Insulin Potentiation Therapy [A Gentle Approach To Chemotherapy]

Insulin potentiation therapy (IPT) is an intravenous alternative cancer therapy that uses insulin to enhance the efficacy of low-dose chemotherapy. IPT is much gentler than conventional chemotherapy, and doesn’t come with the horrific side effects patients typically have to endure.

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The History Of Insulin Potentiation Therapy

Dr. Steven Ayre is the physician we can thank for bringing IPT to the United States in the 1990s. A family of doctors from Mexico, however, were the ones that invented what is now referred to as Insulin potentiation therapy. Dr Ayre worked alongside these doctors, and the result is the therapy that is used today.

Interestingly, IPT is used as a diagnostic tool in conventional medicine. Before a PET scan is performed, the patient is injected with radioactive glucose. Cancer can be detected by viewing cells that rapidly uptake glucose. IPT is backed by sound science and empirical evidence, and is useful for many types of cancer.

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What Is Insulin Potentiation Therapy?

The efficacy of IPT lies in its ability to deliver low-dose chemotherapy to cancer cells through the use of insulin. Insulin, a hormone secreted by the pancreas, acts as a potentiate, increasing the effectiveness of chemotherapy.

Insulin does this by activating receptors on the cell membranes of cancer cells. Chemotherapy agents can then easily enter the cell where they can target cancerous cells, and prevent their spread. Every cell in the body has insulin receptors that enable glucose to enter.

Together with oxygen, this is how ATP, or energy, is made. The mechanism behind why IPT works, is the fact that cancer cells have an abundance of insulin receptors, even up to ten times more than do normal cells. When insulin is delivered into the bloodstream, these cell receptors open, ushering in the chemotherapy drugs.

If you’d like to learn more about IPT, “The Kinder, Gentler Cancer Treatment” is a great resource.

Fermentation And Cancer

Cancer cells differ from healthy cells due to their inability to utilize oxygen to produce energy. Because of this inability, cancer cells make energy via glycolysis or fermentation, resulting in their need for copious amounts of glucose to survive.

This is why people with cancer should eliminate sugar from their diets. Not only does glucose feed cancer, it also deprives healthy cells of nutrition, because cancer cells consume the incoming fuel first, leaving little for normal cells. This survival mechanism, along with the abundance in insulin receptors, allows cancer cells to consume more glucose.

More insulin receptors equate to more glucose entering the cell. IPT can effectively target cancer cells due to their increased permeability, and affinity to quickly bind insulin. Healthy cells don’t bind insulin as quickly because they don’t have as many insulin receptors. This is one of the reasons IPT doesn’t harm normal cells.

IPT capitalizes on cancer’s extreme need for sugar to deliver chemo into the cells. Insulin, which is used off-label as an adjunct to increase cell membrane permeability, is a causal factor behind the success of IPT. Although, both insulin and chemotherapy are FDA approved drugs, IPT is still considered an alternative cancer therapy.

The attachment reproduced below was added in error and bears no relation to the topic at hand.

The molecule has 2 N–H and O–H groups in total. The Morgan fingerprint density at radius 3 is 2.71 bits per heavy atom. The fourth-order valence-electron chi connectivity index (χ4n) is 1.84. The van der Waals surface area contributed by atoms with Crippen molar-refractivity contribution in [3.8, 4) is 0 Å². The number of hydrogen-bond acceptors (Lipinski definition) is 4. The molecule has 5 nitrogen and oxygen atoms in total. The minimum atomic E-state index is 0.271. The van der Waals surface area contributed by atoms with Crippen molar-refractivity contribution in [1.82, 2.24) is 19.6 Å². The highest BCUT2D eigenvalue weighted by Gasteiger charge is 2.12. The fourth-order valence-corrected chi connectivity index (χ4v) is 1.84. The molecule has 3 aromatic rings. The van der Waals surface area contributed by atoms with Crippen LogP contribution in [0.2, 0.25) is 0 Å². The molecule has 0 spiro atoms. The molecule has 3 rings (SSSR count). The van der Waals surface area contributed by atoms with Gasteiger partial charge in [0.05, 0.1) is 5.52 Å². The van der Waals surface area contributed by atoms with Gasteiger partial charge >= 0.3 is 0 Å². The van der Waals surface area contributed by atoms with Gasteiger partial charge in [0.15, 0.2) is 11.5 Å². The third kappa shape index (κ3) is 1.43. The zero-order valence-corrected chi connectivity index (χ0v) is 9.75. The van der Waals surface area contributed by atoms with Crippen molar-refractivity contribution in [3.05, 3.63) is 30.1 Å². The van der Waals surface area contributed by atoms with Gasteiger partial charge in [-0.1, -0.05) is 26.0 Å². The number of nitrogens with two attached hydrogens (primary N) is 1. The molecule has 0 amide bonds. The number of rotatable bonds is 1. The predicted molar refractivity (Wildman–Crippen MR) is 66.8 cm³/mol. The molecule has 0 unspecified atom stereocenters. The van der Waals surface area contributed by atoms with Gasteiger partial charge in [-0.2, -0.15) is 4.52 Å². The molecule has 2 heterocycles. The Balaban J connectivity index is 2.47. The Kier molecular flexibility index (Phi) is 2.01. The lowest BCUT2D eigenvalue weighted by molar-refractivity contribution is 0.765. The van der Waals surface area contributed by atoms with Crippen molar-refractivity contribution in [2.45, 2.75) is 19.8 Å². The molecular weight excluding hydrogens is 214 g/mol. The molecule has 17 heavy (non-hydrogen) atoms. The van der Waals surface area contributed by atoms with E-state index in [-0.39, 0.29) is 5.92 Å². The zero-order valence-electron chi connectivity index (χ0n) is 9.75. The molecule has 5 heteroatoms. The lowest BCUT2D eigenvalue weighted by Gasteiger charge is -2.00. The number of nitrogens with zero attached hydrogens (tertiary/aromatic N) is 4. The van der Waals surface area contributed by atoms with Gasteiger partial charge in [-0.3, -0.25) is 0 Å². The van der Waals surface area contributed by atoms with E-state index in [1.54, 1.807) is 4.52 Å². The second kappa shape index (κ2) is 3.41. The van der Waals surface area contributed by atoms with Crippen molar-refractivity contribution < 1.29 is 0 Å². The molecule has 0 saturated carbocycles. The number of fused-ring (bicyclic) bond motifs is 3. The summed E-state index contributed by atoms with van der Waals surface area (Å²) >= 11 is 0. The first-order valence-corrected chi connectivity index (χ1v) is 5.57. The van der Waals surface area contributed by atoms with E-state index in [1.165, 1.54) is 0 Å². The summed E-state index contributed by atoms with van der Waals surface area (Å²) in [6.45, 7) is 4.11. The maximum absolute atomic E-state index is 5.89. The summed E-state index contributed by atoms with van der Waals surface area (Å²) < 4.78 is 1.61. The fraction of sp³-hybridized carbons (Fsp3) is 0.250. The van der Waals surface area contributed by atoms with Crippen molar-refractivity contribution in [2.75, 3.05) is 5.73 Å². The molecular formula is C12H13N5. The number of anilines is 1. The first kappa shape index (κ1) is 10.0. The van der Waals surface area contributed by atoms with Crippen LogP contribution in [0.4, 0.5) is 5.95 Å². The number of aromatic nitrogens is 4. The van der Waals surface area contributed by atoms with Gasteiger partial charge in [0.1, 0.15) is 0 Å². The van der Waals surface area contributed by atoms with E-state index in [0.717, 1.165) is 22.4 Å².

“Balance Your Health: Combining Conventional and Natural Medicine” by Richard Sollazzo is another informative resource.

Insulin Potentiation Therapy - Heat Lamps


Low Dose Chemotherapy

Insulin exponentially increases the absorption rates of chemotherapy. That is why the term “potentiate” is used to describe this type of therapy. “Potentiate” means to “intensify”or “multiply.”  Because of this increased absorption rate, much lower doses of chemo can be used.

With IPT, only 5-10% of the conventional standard chemotherapy dose is delivered. The amount of insulin that is given is equivalent to what the body would secrete following a normal meal. These low doses spare the patient immense suffering, while still delivering the cancer-killing benefits.

Healthy cells are protected from low-dose chemotherapy because their cell membranes are less permeable as a result of having fewer insulin receptors. The more receptors a cell has, the more permeable it becomes. This is why IPT is so effective in attacking cancer.

Insulin also activates an enzyme called delta-9 desaturase. When activated, this enzyme increases cell-membrane permeability by desaturating the fatty acids within the membranes themselves, allowing the chemo drugs to easily enter.

The Therapeutic Window

Before receiving IPT, a patient refrains from eating for up to 12 hours prior to treatment. A small dose of insulin is then administered, saturating the numerous insulin receptors on the membranes of cancer cells. These receptors become saturated within 20-40 minutes. Small doses of chemo are then administered and absorbed by cancer cells.

During this “therapeutic window,” noncancerous cells remain untouched because their receptors have not been saturated. This entire process is halted once the patient resumes eating.

In traditional chemotherapy, large amounts of cytotoxic drugs are used, in order for enough of the drug to be absorbed, to make the treatment effective. Unfortunately, healthy cells are also harmed in this process, and the immune system takes a huge hit.